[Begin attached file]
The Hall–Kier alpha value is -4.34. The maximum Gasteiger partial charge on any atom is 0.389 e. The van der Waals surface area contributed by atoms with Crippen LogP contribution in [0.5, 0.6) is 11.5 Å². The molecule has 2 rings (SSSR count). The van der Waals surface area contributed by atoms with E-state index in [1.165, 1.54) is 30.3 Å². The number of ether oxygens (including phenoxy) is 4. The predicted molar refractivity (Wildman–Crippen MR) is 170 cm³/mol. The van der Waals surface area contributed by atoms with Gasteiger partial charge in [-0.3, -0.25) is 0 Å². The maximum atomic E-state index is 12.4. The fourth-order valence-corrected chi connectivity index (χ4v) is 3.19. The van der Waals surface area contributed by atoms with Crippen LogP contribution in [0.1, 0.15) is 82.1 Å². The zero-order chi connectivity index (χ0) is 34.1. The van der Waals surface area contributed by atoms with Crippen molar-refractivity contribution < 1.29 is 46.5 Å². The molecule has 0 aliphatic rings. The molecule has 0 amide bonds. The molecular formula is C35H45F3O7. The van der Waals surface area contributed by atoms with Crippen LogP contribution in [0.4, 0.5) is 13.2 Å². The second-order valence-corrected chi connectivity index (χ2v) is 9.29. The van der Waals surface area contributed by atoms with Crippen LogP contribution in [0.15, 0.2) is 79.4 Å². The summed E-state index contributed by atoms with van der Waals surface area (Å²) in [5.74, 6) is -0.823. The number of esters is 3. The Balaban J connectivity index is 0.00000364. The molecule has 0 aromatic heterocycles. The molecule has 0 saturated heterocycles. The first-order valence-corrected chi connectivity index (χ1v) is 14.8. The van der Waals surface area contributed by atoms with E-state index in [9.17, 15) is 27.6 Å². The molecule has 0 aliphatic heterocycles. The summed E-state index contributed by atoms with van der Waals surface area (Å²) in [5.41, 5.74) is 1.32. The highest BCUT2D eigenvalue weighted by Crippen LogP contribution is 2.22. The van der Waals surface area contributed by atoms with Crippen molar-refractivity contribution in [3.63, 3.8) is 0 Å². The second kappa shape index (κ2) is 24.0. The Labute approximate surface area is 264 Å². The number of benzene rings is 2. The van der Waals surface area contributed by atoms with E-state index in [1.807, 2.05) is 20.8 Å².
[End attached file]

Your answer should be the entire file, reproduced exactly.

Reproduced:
The Hall–Kier alpha value is -4.34. The maximum Gasteiger partial charge on any atom is 0.389 e. The van der Waals surface area contributed by atoms with Crippen LogP contribution in [0.5, 0.6) is 11.5 Å². The molecule has 2 rings (SSSR count). The van der Waals surface area contributed by atoms with E-state index in [1.165, 1.54) is 30.3 Å². The number of ether oxygens (including phenoxy) is 4. The predicted molar refractivity (Wildman–Crippen MR) is 170 cm³/mol. The van der Waals surface area contributed by atoms with Gasteiger partial charge in [-0.3, -0.25) is 0 Å². The maximum atomic E-state index is 12.4. The fourth-order valence-corrected chi connectivity index (χ4v) is 3.19. The van der Waals surface area contributed by atoms with Crippen LogP contribution in [0.1, 0.15) is 82.1 Å². The zero-order chi connectivity index (χ0) is 34.1. The van der Waals surface area contributed by atoms with Crippen molar-refractivity contribution < 1.29 is 46.5 Å². The molecule has 0 aliphatic rings. The molecule has 0 amide bonds. The molecular formula is C35H45F3O7. The van der Waals surface area contributed by atoms with Crippen LogP contribution in [0.4, 0.5) is 13.2 Å². The second-order valence-corrected chi connectivity index (χ2v) is 9.29. The van der Waals surface area contributed by atoms with Crippen LogP contribution in [0.15, 0.2) is 79.4 Å². The summed E-state index contributed by atoms with van der Waals surface area (Å²) in [5.74, 6) is -0.823. The number of esters is 3. The Balaban J connectivity index is 0.00000364. The molecule has 0 aromatic heterocycles. The molecule has 0 saturated heterocycles. The first-order valence-corrected chi connectivity index (χ1v) is 14.8. The van der Waals surface area contributed by atoms with E-state index in [9.17, 15) is 27.6 Å². The molecule has 0 aliphatic heterocycles. The summed E-state index contributed by atoms with van der Waals surface area (Å²) in [5.41, 5.74) is 1.32. The highest BCUT2D eigenvalue weighted by Crippen LogP contribution is 2.22. The van der Waals surface area contributed by atoms with Crippen molar-refractivity contribution in [3.63, 3.8) is 0 Å². The second kappa shape index (κ2) is 24.0. The Labute approximate surface area is 264 Å². The number of benzene rings is 2. The van der Waals surface area contributed by atoms with E-state index in [1.807, 2.05) is 20.8 Å².